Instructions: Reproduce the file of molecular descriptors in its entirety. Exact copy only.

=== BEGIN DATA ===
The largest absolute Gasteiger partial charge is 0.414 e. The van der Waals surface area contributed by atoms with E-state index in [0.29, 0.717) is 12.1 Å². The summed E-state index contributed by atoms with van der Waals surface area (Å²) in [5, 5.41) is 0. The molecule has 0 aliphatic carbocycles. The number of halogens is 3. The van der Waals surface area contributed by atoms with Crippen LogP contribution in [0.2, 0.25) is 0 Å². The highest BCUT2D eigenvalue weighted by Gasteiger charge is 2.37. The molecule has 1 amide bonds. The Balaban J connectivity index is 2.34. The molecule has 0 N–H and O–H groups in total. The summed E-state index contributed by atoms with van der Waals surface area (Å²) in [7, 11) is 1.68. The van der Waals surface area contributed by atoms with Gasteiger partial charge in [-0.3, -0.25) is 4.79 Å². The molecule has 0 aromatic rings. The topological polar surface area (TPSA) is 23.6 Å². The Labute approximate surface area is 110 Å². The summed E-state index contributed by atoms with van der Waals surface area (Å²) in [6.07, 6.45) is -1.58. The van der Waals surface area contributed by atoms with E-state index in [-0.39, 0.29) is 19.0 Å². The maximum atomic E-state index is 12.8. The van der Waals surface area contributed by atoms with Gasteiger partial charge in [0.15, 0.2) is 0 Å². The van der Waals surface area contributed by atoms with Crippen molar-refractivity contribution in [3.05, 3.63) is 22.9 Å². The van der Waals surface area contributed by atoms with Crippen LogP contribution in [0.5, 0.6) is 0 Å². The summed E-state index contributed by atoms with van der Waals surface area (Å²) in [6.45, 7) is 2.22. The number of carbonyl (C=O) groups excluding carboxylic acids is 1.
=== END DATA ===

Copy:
The largest absolute Gasteiger partial charge is 0.414 e. The van der Waals surface area contributed by atoms with E-state index in [0.29, 0.717) is 12.1 Å². The summed E-state index contributed by atoms with van der Waals surface area (Å²) in [5, 5.41) is 0. The molecule has 0 aliphatic carbocycles. The number of halogens is 3. The van der Waals surface area contributed by atoms with Crippen LogP contribution in [0.2, 0.25) is 0 Å². The highest BCUT2D eigenvalue weighted by Gasteiger charge is 2.37. The molecule has 1 amide bonds. The Balaban J connectivity index is 2.34. The molecule has 0 N–H and O–H groups in total. The summed E-state index contributed by atoms with van der Waals surface area (Å²) in [7, 11) is 1.68. The van der Waals surface area contributed by atoms with Gasteiger partial charge in [-0.3, -0.25) is 4.79 Å². The molecule has 0 aromatic rings. The topological polar surface area (TPSA) is 23.6 Å². The Labute approximate surface area is 110 Å². The summed E-state index contributed by atoms with van der Waals surface area (Å²) in [6.07, 6.45) is -1.58. The van der Waals surface area contributed by atoms with E-state index in [-0.39, 0.29) is 19.0 Å². The maximum atomic E-state index is 12.8. The van der Waals surface area contributed by atoms with Gasteiger partial charge in [0.15, 0.2) is 0 Å². The van der Waals surface area contributed by atoms with Crippen molar-refractivity contribution in [3.05, 3.63) is 22.9 Å². The van der Waals surface area contributed by atoms with Crippen LogP contribution in [0.5, 0.6) is 0 Å². The summed E-state index contributed by atoms with van der Waals surface area (Å²) in [6.45, 7) is 2.22. The number of carbonyl (C=O) groups excluding carboxylic acids is 1.